Programming Puzzle: Time-Based Cache

Since we were talking about cache recently, it’s worth it to look at implementing our own cache as a programming exercise. Last time we implemented an LRU cache. Let’s take it a step further and implement a time-based cache.


To re-iterate: There is really no need to use your own cache implementation in production. There are a variety of existing caching options (such as EHCache, Guava, and JCache), and you put yourself at risk by re-inventing the wheel.

That said, looking into how caches work is a fun exercise. It can give us a feel for the issues involved and hopefully an intuition for dealing with off-the-shelf caching implementations.

Out With The Old, In With The New: Now With Extreme Prejudice

Let’s look at a time-based cache. With this implementation, entries will expire and automatically be removed after a given amount of time, as opposed to the LRU cache where entries would only be removed if the cache was full.

We can maintain a map of entries by access time, and use that map to determine the length of time since last access. Additionally, Java 8 lambdas make it easy to do the scan and removal of old entries.

Note that this cache starts its own thread in the constructor to periodically scan the map and determine which entries need to be removed.

public class TimeBasedCache<K,V> extends HashMap<K,V> {

    private final ScheduledThreadPoolExecutor executor = new ScheduledThreadPoolExecutor(1);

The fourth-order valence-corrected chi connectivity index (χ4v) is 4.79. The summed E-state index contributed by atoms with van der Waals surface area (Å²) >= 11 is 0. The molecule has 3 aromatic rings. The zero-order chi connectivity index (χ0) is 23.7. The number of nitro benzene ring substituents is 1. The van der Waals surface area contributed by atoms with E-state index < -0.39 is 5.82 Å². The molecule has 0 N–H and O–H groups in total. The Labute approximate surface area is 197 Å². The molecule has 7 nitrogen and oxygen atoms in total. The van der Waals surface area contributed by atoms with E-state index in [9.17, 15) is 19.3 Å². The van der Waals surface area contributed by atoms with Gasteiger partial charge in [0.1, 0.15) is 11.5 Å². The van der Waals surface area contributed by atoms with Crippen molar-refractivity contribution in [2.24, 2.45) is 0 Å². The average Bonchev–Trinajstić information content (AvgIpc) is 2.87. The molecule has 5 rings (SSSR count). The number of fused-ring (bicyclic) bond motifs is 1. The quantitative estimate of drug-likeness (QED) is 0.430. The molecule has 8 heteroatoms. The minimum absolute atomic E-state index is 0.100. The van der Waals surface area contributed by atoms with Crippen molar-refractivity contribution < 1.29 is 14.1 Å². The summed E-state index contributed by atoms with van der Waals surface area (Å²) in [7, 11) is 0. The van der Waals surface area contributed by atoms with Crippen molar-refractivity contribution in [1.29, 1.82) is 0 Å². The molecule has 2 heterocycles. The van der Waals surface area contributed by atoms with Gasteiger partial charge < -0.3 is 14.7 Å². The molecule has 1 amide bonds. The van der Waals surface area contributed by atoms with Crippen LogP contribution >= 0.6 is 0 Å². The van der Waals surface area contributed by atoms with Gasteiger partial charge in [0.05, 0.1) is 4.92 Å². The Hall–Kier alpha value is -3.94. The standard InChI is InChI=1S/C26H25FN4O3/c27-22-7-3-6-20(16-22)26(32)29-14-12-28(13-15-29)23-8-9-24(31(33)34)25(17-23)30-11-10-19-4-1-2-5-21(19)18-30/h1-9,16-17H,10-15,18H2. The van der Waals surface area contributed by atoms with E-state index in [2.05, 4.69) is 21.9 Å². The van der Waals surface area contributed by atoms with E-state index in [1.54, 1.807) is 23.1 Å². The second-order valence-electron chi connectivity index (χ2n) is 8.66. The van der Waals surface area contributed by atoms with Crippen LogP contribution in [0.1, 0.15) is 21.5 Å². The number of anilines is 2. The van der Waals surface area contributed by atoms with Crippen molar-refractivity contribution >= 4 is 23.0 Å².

private final Map<Instant, K> accessTime = new HashMap<>();
    public TimeBasedCache(final long scanPeriodMs, final long maxLifetimeMs) {
        executor.scheduleAtFixedRate( ()-> doCacheInvalidation(maxLifetimeMs), scanPeriodMs, scanPeriodMs, TimeUnit.MILLISECONDS);
    public V get(Object key) {
        accessTime.put(, (K)key);
        return super.get(key);
    public V put(K key, V value) {
        accessTime.put(, key);
        return super.put(key,value);
    protected final void doCacheInvalidation(final long maxLifetimeMs) {
        Instant oldestAllowed =, ChronoUnit.MILLIS);
                .filter( (entry) -> entry.getKey().compareTo(oldestAllowed) < 0)
                .forEach((entry) -> super.remove(entry.getValue()));

Room For Improvement

This cache extends HashMap and doesn’t override all set and put methods. Writing a cache interface and only using those methods for determining access time would be much better. Also this cache could wrap another cache (such as the LRU Cache) using the decorator pattern to compose caching behavior. Then it would be easy to create simple time-based caches, or time-based caches that also had a max size when backed by the LRU Cache.

The Test

The test is a little tricky because it is time-sensitive. Although time-based unit testing is generally best left for integration tests, in this case the test is simple and we can still run it in 60 milliseconds.

public class CacheTest {

    public void testCache() throws Exception {

        TimeBasedCache<Long,String> timeCache = new TimeBasedCache<>(10,30);
        timeCache.put(1L, "a");
        timeCache.put(2L, "a");


Test Room For Improvement

To be a unit testing purist, we might test just the cache invalidation method and abstract away the creation of the current time that happens with That would be closer to constituting an actual unit.

Additionally, the instantiation of a timer thread inside this cache precludes the possibility of using any other scheduling mechanism to schedule the scanning (such as Springs Scheduler Annotation).


This was a fun little exercise exploring time-based caching and testing. We can make the code better by: using a cache interface, being able to wrap another cache, unit testing the cache invalidation alone with time abstracted away, externalizing the scanning thread creation, and testing the actual time behavior in an integration test. Maybe we’ll do that in another post!

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